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economy

U.S. Business Leaders Showing Signs of Optimism

On the heels of a pessimistic outlook during the fourth quarter of 2012, US business leaders show signs of increased optimism in the performance of the nation’s economy according to the latest data from the Grant Thornton International Business Report, a survey of 3,200 business leaders in 44 countries. In first quarter 2013, optimism among U.S. business leaders rose from -4 percent to 31 percent.

This finding accompanies IBR data that reveals an improvement in sentiment about most areas of business performance and stability. The net percent balance of US business leaders expecting revenues to increase in 2013 rose by eight percentage points from the fourth quarter. In addition, profitability expectations rose sharply in first quarter 2013, up 14 percentage points from the previous quarter. Encouragingly, hiring expectations in the United States remain above the global average. A net balance of 29 percent of business leaders in the United States foresee an increase in hiring during the coming year, a four-percentage point increase from the previous quarter and five percentage points above the global average.

“With the fiscal cliff and presidential election behind us, the anxiety has seemingly lessened among business executives,” said Stephen Chipman, chief executive officer of Grant Thornton LLP. “While uncertainty is still present, it’s encouraging to see such a large increase in optimism among the nation’s business leaders—particularly when it comes to employment, which is key to US economic health.”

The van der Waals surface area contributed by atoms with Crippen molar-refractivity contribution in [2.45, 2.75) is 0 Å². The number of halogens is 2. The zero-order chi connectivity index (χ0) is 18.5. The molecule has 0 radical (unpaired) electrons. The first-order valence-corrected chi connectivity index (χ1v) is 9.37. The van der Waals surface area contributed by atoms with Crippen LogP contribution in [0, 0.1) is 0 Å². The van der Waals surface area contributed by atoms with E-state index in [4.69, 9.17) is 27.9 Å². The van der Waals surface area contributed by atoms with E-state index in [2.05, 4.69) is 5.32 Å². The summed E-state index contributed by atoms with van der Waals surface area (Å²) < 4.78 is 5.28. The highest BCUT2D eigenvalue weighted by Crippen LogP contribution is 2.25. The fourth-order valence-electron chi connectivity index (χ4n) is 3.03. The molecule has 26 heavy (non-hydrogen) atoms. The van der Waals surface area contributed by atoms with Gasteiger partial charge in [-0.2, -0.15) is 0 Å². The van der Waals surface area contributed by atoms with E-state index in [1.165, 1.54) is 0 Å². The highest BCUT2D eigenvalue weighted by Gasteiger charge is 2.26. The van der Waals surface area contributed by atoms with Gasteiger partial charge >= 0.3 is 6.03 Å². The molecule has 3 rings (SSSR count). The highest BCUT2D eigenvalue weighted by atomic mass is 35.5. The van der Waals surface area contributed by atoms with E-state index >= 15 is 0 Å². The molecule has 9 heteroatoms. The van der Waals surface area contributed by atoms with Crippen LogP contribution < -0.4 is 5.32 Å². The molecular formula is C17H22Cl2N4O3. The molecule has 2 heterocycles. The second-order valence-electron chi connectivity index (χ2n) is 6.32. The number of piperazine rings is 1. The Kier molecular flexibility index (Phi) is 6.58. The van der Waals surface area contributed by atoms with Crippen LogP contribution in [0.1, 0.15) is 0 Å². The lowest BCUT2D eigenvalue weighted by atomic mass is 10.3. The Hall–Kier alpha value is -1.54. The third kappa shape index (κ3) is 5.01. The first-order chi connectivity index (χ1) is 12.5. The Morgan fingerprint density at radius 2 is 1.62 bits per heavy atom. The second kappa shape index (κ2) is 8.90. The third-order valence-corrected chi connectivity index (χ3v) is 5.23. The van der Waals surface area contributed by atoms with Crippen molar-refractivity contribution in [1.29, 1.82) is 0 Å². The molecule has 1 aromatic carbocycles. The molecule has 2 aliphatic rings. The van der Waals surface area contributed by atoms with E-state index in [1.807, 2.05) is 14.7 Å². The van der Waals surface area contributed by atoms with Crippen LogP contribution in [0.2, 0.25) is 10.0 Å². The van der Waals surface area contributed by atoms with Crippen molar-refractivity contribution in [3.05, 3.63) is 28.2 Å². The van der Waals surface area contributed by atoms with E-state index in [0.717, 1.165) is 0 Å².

The increase in optimism in the US economy is on par with what is occurring in other markets, with global business optimism up to its highest level since early 2011. Globally, a net balance of 27 percent of businesses are optimistic about the economic outlook, up from just 4 percent from the previous quarter. Following the United States, the next two largest economies in the world also saw sentiment improve. China business optimism rose from a net balance of 19 percent to 29 percent while Japan saw a major increase in optimism, from a net balance of -70 percent to -2 percent.

Still, there are some areas for improvement. Despite a modest uptick from the previous quarter, few U.S. businesses plan to invest in research and development in 2013, with a net balance of only 12 percent expecting an increase during the next 12 months. In addition, 36 percent of U.S. business leaders cite regulations and red tape as the number one factor stopping them from growing their operations in the next 12 months.